Danger on the Roads
These are the times that try drivers’ souls. July on the South Fork brings far too many vehicles onto roads not configured to handle so much traffic, and ordinary, minor transgressions can end in white-knuckle rage — or at least unreasonable delays.
That guy in the pool service van texting with his phone on Route 114 is a dangerous hazard. The garbage truck stopped on narrow Union Street in Sag Harbor causes long backups and confusion as a mom in a black Escalade unwisely decides to make a left and is stuck perpendicular to the stream of steamed oncoming motorists. Well-meaning and trying to be courteous, drivers gesture for others to make a turn, confusing motorists behind them and creating new potential dangers. Packs of bicyclists in shiny clothing apparently revel in refusing to ride single file. People try to make left turns —a bad idea until the first frost, in our opinion.
On village streets and elsewhere, construction vehicles and landscapers’ trailers are left in the travel lane, their drivers loath to tear up a client’s grass; police, busy with other things, necessarily look the other way. Crosswalks and jaywalkers create their own sorts of problems. On Main Street in East Hampton the four lanes that a pedestrian must traverse to get from one side of the roadway to the other constantly give rise to near-misses. Well-meaning drivers stop suddenly for jaywalkers going from the movie theater side toward Starbucks, gesturing those on foot blithely into harm’s way. Tips for those in crosswalks: Never assume that a vehicle will stop for you, make eye contact with its driver, and keep in mind that in an accident you will be the loser. And then there is the “courtesy left,” in which one driver stops improperly to let a turning vehicle across the lane into opposite traffic, all very polite, of course, but yielding confusion among other drivers — and in a few recent cases, crashes. It is all very routine and maybe annoying. Then, tragedy strikes.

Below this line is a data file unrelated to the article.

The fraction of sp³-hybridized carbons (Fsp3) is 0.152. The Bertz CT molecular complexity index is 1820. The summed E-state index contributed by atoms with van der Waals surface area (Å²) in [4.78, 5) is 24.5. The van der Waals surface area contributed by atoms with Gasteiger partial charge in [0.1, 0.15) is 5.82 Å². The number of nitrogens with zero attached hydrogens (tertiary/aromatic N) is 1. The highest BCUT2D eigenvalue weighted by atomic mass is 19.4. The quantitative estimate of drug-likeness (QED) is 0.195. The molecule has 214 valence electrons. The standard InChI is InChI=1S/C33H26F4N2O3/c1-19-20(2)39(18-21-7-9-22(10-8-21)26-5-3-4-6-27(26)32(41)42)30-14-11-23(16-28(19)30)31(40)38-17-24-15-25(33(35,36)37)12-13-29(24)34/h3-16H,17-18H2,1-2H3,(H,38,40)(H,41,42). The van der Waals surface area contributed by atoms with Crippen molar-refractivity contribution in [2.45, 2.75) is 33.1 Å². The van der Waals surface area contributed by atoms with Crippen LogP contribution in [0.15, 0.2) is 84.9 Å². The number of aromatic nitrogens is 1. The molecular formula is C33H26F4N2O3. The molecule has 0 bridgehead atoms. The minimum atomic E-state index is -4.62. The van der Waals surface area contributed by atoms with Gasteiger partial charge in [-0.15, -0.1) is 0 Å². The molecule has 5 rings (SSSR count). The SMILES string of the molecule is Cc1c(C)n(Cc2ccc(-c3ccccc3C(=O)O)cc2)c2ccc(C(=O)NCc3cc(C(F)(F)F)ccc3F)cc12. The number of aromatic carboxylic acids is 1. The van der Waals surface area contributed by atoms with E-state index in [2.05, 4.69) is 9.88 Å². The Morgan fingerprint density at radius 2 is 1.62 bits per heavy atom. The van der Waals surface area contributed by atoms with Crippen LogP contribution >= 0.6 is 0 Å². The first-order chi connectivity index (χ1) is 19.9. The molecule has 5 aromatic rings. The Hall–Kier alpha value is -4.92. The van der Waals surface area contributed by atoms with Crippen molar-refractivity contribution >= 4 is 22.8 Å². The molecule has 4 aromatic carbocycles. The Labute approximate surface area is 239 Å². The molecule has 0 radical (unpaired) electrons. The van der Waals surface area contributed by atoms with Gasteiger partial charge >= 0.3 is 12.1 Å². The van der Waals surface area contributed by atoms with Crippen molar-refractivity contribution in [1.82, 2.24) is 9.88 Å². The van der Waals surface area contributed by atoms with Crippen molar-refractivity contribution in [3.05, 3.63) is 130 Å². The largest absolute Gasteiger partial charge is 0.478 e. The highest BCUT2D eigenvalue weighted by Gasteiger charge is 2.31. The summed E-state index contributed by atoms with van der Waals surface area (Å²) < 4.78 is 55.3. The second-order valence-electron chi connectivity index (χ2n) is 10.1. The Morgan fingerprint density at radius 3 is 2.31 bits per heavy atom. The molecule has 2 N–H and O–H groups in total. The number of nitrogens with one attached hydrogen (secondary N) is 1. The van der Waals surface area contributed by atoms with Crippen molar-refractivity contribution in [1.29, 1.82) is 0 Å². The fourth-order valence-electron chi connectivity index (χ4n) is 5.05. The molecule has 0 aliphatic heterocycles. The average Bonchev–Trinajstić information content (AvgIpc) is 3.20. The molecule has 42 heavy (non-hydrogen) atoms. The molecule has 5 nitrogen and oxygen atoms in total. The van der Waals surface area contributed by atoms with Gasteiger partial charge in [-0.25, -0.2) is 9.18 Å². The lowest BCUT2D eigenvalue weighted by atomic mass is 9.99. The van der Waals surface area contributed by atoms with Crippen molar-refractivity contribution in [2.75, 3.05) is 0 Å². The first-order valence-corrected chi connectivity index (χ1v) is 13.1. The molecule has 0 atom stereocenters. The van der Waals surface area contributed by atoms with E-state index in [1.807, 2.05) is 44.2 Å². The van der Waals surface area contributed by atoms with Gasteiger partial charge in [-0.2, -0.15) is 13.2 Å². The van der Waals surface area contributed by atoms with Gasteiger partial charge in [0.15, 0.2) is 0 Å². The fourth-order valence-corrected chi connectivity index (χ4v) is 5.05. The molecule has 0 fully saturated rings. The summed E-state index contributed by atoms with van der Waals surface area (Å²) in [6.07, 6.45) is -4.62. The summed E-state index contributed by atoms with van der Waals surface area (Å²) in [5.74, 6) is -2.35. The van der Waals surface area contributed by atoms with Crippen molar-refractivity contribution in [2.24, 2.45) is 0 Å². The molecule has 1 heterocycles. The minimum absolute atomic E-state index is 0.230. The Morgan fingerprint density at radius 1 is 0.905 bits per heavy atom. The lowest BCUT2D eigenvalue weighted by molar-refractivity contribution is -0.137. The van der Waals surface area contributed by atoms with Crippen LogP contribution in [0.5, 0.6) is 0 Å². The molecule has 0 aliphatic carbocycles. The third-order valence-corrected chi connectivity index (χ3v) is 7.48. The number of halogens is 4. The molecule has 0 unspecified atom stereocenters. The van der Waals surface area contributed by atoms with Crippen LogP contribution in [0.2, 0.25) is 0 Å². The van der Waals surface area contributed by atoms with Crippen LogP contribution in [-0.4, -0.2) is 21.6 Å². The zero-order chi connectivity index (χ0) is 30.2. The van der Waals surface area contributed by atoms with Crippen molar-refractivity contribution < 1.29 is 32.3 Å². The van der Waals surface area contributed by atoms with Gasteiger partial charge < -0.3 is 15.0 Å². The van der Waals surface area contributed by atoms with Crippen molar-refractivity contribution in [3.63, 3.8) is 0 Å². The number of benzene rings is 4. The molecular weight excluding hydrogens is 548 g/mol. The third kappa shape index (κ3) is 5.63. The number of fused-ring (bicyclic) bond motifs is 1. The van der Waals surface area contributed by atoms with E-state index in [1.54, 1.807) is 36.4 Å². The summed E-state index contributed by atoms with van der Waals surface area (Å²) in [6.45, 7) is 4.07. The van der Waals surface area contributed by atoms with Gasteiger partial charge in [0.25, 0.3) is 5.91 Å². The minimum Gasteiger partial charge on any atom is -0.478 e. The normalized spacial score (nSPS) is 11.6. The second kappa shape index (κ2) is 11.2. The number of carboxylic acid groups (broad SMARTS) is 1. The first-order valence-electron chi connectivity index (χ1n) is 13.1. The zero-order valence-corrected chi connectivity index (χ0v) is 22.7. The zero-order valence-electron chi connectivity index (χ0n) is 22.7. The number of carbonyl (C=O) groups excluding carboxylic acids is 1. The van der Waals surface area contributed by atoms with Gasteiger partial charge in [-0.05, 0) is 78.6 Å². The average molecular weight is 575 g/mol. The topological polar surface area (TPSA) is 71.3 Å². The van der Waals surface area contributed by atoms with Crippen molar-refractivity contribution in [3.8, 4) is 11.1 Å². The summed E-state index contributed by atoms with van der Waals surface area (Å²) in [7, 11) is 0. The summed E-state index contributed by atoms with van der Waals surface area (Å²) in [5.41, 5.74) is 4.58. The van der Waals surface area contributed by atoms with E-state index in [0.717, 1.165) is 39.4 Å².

A Springs resident, Christian Bermeo, 28, was killed on Sunday afternoon when a car turned across his lane, sending him through the air and into another, oncoming, car. Mr. Bermeo left behind a son and girlfriend. The driver of the car that he struck, a 79-year-old woman, left the scene of the accident; police declined to charge her, as it appeared to them that she was confused after her car was spun around by the impact and its airbags deployed. Rumors circulated fast in the aftermath of the crash, and it is possible that we might never know what caused it.
All in all, it is beyond hectic on the highways and byways at this time of year. Our advice is to slow down, stay away from the horn, and try not to let it all get to you. Most important, always remember that someone’s life — even your own — might be in your hands as you place them on the wheel and put your car in gear.